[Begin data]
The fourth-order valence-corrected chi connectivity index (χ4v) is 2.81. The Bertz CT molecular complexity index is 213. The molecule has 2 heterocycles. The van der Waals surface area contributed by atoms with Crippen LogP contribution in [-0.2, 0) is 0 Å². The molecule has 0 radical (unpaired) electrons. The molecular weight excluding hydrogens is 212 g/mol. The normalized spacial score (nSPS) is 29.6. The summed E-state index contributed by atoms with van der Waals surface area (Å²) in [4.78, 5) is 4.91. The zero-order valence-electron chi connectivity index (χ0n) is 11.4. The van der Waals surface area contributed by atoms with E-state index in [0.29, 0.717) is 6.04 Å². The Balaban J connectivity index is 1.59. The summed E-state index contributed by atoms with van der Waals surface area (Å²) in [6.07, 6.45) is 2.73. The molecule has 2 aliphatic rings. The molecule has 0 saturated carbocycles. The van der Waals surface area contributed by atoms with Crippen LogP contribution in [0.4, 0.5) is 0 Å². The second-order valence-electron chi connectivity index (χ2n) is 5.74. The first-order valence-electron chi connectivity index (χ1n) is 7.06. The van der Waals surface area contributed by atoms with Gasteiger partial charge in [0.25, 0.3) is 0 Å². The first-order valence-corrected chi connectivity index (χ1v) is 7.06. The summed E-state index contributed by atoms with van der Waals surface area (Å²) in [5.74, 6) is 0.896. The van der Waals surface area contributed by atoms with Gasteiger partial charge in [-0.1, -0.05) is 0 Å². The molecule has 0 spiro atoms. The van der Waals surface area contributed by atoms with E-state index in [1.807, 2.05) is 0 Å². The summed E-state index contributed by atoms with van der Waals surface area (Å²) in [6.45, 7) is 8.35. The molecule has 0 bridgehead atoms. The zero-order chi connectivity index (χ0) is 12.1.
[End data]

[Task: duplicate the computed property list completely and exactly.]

The fourth-order valence-corrected chi connectivity index (χ4v) is 2.81. The Bertz CT molecular complexity index is 213. The molecule has 2 heterocycles. The van der Waals surface area contributed by atoms with Crippen LogP contribution in [-0.2, 0) is 0 Å². The molecule has 0 radical (unpaired) electrons. The molecular weight excluding hydrogens is 212 g/mol. The normalized spacial score (nSPS) is 29.6. The summed E-state index contributed by atoms with van der Waals surface area (Å²) in [4.78, 5) is 4.91. The zero-order valence-electron chi connectivity index (χ0n) is 11.4. The van der Waals surface area contributed by atoms with E-state index in [0.29, 0.717) is 6.04 Å². The Balaban J connectivity index is 1.59. The summed E-state index contributed by atoms with van der Waals surface area (Å²) in [6.07, 6.45) is 2.73. The molecule has 2 aliphatic rings. The molecule has 0 saturated carbocycles. The van der Waals surface area contributed by atoms with Crippen LogP contribution in [0.4, 0.5) is 0 Å². The second-order valence-electron chi connectivity index (χ2n) is 5.74. The first-order valence-electron chi connectivity index (χ1n) is 7.06. The van der Waals surface area contributed by atoms with Gasteiger partial charge in [0.25, 0.3) is 0 Å². The first-order valence-corrected chi connectivity index (χ1v) is 7.06. The summed E-state index contributed by atoms with van der Waals surface area (Å²) in [5.74, 6) is 0.896. The van der Waals surface area contributed by atoms with Gasteiger partial charge in [-0.1, -0.05) is 0 Å². The molecule has 0 spiro atoms. The van der Waals surface area contributed by atoms with E-state index in [1.807, 2.05) is 0 Å². The summed E-state index contributed by atoms with van der Waals surface area (Å²) in [6.45, 7) is 8.35. The molecule has 0 bridgehead atoms. The zero-order chi connectivity index (χ0) is 12.1.